“The Importance of Being Open”
Geri Mannion and the Carnegie Corporation
Like many women in her generation, Geri was expected to become a secretary. That she did, and much more. Throughout her three-decade career at such prolific institutions as the Carnegie Corporation, the Ford Foundation, and the Rockefeller Foundation, Geri has shaped and guided major international relations initiatives and civic leadership and engagement programs.
For young people aspiring to change the world, Geri stresses the importance of communication and writing skills, respect, and teamwork. Geri leads by example and emphasizes that the organization’s mission should always come first.
What contributed the most to your success?
I am where I am today because of connections. The networking and the ability to hold relationships over the years have been important. Too many people think in silos about issues, and you lose a lot if you can’t interconnect.
How do you maintain those relationships?
I am a big tent person. If I have colleagues in related fields and I have a meeting, I invite them. People always know I am open to seeing them. If I can’t do an in-person meeting, then I do it on the phone. I love the connections. Too often, people operate in silos. You need to be open to new voices because we tend to want to go to those with whom we are most comfortable.
Were there any people that helped you when you faced obstacles or needed new ideas?
At the time, society expected women to start as secretaries, and there was very little opportunity for women. I worked for amazing people that helped me along.
What do you think about working on these complex problems that are difficult to solve?
Civic and voter engagement has always been a passion of mine. There was an upswing in voter engagement and interest in 2008. A lot of young people voted for the first time and got excited about the race on both sides, but now so many people have been turned off on both sides in the last two years. It’s hard sometimes, but then you look at the ‘08 election and you just have to figure out how to keep it going.
I also work toward a change in federal immigration policy, which is a more personal issue. I was born in London, and both of my parents naturalized from Ireland. It was very scary for them, and their experience comes back to me in my current work. I came to Carnegie when they were trying to naturalize people the first time. During a site visit, it was amazing to me because people were waiting around the block to naturalize. It was a very poignant and a very American thing to see how many people wanted to be a part of it.
What is your advice for young people interested in social entrepreneurship who want to contribute to the world?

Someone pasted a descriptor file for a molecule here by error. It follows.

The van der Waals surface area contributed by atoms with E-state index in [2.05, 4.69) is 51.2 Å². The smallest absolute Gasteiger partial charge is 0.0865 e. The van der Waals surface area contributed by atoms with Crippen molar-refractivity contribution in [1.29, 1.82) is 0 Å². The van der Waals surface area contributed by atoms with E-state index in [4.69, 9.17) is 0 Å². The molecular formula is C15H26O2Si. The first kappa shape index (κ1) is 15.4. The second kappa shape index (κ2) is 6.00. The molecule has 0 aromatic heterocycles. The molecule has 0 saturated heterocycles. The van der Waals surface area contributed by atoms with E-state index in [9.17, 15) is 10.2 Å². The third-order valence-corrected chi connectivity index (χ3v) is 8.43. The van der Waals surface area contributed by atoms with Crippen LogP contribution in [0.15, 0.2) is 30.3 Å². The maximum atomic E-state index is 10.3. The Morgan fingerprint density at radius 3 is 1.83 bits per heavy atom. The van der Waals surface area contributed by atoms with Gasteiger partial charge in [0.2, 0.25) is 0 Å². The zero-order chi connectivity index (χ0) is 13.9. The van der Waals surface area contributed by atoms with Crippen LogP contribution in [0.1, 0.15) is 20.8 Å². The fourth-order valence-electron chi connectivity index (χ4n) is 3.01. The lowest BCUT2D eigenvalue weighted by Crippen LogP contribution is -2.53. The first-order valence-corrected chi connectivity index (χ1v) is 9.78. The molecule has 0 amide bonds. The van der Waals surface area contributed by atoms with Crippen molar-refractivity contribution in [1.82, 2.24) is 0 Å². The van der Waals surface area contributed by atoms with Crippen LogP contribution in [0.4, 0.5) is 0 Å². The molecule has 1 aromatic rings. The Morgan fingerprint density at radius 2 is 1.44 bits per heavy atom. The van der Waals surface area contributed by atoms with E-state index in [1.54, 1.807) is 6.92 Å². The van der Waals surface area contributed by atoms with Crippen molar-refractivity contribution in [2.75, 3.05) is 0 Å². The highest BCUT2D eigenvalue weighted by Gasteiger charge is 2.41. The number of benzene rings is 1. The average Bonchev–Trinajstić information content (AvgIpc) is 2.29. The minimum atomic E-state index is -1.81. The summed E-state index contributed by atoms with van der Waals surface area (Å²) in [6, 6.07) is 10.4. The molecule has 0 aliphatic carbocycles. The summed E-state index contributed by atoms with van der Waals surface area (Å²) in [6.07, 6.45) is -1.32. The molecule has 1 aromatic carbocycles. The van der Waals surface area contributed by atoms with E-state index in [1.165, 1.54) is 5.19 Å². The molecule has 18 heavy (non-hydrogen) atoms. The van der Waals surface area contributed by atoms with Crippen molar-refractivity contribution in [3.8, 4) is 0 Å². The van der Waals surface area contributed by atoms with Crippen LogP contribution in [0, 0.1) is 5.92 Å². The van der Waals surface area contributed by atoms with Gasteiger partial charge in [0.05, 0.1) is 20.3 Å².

I advise them to go out and work in the sector and see if they can handle gritty situations. You need to see what it’s like to balance a budget and raise money not knowing if you will raise enough.
Name one essential quality you look for when you hire someone.
I look for good writing skills in anyone I hire. Being able to sift through information and put it together in a succinct way is hugely valuable.
What qualities make a good team player?
A sense of humor is a huge requirement. Some people take themselves too seriously, but you have to be able to have a good time. And you have to be respectful. I have been around “screamers,” and they don’t realize how their reign of terror brings down other people.
You have to realize that not everyone has the same ability to accept criticism. I am a direct person, but some people need soft-pedaling. You must learn to be cognizant that everyone is very different.
I have this thing about being on time. My first boss said to me: “You have to get here by nine,” and she told me that people watch and people see it as a sign of respect. I always remembered this. Being on time is one of my cardinal rules. Another rule of mine is that I like people to be up front and direct. If you want my attention you have to come in and say, “You have to do this.” Also, people shouldn’t whine. People need to reflect on their expectations for a job. You can’t be an overnight success. It does take time.
What is your philosophy toward team leading?
I never expect my staff to do something that I won’t do. I will Xerox or put stuff together. If a phone is ringing, you answer it. The whole idea is that it is all about the end game.
Is there anything you intentionally do to bring creativity to your fields?
The thing I would say to people coming up is to be open. Don’t be so in to yourself that you’re not willing to talk to people that might seem removed. I talk to academics, policymakers, and elected officials. They make me a better person because I learn from them.